Let’s not get ahead of ourselves.

Cover of Cross fingersCover of FalloutCover of The PredictionsCover of The journey

Half time sustenance.

Cover of Chocolate for breakfastCover of Blood wine and chocolateCover of Recipe for lifeCover of A sandwich short of a picnic

And, of course, the back-up plan.

Cover of A jold to the heart

How will you make it through the week?

Go, the All Blacks!

Book Titles: Why Not Catch-21?

Quirky Titles Display at Bishopdale Library
“Quirky Titles” Display at Bishopdale Library

There are 211 different books in Christchurch City Libraries to help you name your future offspring, but only one to guide the choice of title for your soon-to-be-published book. And that is the cunningly titled Why Not Catch-21? The Stories Behind the Titles.

I am fascinated by book titles, especially the zany “what were they thinking” offerings. Here is a selection of some of my current favourites.

Huffington Post lists a New Zealand book as having one of their top fifteen most ridiculous titles: the wonderfully rhythmic Come Onshore and We Will Kill and Eat You All. It’s a love story caught in the middle of the cultural collision between Westerners and Maori. Having nailed a great title though, the publishers went all lily-livered and opted for a dreadfully bland blue cover which does nothing at all for the book.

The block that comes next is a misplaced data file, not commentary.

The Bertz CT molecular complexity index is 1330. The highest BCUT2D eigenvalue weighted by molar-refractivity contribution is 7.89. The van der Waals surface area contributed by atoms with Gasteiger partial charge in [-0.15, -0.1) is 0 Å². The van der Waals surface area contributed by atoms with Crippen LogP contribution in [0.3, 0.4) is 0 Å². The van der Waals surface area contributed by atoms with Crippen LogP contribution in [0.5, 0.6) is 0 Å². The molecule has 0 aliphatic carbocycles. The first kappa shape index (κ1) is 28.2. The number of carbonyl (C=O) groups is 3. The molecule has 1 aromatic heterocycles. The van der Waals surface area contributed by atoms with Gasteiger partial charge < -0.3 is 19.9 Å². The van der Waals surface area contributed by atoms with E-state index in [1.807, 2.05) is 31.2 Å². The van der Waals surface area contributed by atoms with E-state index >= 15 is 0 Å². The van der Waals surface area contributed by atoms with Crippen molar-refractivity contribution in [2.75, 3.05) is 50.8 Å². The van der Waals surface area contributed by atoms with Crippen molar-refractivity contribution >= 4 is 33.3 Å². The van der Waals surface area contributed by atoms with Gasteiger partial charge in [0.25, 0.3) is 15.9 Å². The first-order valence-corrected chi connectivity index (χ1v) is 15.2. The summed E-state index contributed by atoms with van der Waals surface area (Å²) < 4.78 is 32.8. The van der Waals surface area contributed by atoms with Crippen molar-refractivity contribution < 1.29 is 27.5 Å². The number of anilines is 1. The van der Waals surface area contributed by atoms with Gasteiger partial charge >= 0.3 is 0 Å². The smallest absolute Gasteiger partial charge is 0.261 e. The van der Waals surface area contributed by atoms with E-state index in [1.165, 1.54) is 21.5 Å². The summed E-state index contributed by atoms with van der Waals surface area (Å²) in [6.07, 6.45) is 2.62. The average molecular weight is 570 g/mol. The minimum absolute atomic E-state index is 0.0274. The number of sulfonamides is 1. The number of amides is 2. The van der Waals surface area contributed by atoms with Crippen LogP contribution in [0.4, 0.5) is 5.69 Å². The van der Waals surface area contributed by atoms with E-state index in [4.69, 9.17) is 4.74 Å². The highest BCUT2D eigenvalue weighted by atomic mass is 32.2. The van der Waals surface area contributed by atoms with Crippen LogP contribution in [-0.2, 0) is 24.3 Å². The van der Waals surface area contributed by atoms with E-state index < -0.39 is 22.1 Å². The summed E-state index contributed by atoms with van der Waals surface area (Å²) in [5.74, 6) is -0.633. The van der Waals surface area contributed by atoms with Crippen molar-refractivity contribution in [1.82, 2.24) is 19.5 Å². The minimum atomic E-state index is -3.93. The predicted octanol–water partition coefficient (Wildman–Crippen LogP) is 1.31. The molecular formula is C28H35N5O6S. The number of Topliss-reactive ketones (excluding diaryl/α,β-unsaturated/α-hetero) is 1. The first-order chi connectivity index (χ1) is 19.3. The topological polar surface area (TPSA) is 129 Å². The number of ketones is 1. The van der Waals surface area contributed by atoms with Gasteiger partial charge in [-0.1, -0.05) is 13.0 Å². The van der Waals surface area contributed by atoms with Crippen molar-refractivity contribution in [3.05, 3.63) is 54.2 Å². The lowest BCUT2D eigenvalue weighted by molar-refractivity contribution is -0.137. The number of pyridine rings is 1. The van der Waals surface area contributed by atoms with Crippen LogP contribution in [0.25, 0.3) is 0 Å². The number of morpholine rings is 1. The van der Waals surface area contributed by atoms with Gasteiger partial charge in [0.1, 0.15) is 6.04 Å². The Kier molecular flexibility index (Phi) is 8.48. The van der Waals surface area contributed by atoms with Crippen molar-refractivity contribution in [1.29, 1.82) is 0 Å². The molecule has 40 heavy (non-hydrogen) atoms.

Knitting with Dog Hair is an old favourite of mine – billed as Better a sweater from a dog you know and love than a sheep you’ll never meet. If you love dogs and have a vacuum cleaner, you are well ahead of the pack in this. I’ve missed years of Scottish Terrier sheddings which would, according to the author, have yielded a slightly coarse but spinnable undercoat. I think this activity would have driven me to drink. In which case I could have rejigged the title and called my book Hair of the Dog.